• 2016

Mass Customization and Industrialization in Homebuilding

Author: Jacob Matson
Abstract:

The paper covers how mass customization or creating processes where a product can be customized on an individual level can benefit the homebuilding industry. This is achieved by implementing lean processes, managing supply chains, and using manufacturing processes to reduce cycle times and waste. These areas have to incorporate the ability to be flexible to allow for the customization.

  • 2016

Development of an Integrative System with Building Information Modelling and Green Solutions to Improve Feasibility and Productivity to any Construction Project

Author: Raye Regis
Abstract:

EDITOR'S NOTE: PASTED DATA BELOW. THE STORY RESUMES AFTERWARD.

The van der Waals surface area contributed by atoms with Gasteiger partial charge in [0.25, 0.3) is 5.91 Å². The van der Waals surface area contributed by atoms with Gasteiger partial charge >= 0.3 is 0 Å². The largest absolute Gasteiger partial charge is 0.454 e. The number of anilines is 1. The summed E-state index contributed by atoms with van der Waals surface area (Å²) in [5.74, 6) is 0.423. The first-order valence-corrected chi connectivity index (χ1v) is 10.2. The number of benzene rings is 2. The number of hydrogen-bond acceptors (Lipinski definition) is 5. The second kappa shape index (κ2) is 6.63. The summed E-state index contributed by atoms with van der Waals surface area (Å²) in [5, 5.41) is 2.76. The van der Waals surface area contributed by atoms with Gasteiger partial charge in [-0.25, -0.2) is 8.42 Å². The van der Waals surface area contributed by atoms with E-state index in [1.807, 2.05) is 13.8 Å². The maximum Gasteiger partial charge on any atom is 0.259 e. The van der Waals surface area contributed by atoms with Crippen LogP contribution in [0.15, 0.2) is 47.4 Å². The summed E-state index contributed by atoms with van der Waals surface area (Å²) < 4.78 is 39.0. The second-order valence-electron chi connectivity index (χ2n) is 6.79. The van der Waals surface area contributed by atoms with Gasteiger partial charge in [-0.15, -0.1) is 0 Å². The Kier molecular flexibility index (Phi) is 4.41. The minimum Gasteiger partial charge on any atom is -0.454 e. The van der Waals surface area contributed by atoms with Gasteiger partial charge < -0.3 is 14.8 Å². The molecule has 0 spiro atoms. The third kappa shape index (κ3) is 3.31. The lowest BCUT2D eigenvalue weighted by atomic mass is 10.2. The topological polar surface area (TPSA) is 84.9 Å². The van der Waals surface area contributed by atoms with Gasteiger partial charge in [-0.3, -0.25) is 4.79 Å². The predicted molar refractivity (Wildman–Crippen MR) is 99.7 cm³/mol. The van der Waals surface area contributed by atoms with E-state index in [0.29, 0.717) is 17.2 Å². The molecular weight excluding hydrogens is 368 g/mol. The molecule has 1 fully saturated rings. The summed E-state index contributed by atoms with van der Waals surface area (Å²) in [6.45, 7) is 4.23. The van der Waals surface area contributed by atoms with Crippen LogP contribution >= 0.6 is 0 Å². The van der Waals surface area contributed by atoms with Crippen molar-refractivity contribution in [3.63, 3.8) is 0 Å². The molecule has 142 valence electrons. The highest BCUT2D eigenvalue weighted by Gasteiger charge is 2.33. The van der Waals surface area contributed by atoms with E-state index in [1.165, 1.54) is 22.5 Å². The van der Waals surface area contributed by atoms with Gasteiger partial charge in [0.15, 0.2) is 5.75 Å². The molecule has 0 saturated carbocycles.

Cost overruns and project delays are somewhat inevitable in the construction industry. The integration of computer applications and the emerging trend of “go green” methods can be used to help eliminate evolving construction problems. Construction project failure rates are as high as forty percent (40%); however integrating selected Building Information Modelling (BIM) tools and green engineering solutions, can generate a remarkable outcome of feasibility and productivity improvement of up to ninety percent (90%). Building Information Modelling (BIM) is defined as an intelligent model-based process that provides digital representations of physical building elements, where the user can view and interact with the model in 2D and 3D views, as well as orthographic two-dimensional plan, sections and elevation views. Selected BIM tools are clash detection, visualization, interoperability, construction planning / scheduling and automated code checking. Green engineering solutions is the application of green materials, cost-effective design, commercialization and use of chemical processes to minimize pollution at the source. Selected Green Engineering solutions such as alternative energy, green roof, structural insulated panels (SIP) and frost protected shallow foundation (FPSF). Case studies were completed to observe the results. Two projects that used neither BIM nor Green Engineering solutions did not achieve the planned completion date whilst the two chosen projects that used both were successful. In conclusion, the integration have proved to be fruitful and is becoming a new trend to attain maxim project feasibility and productivity, which by extension is the achievement of project success.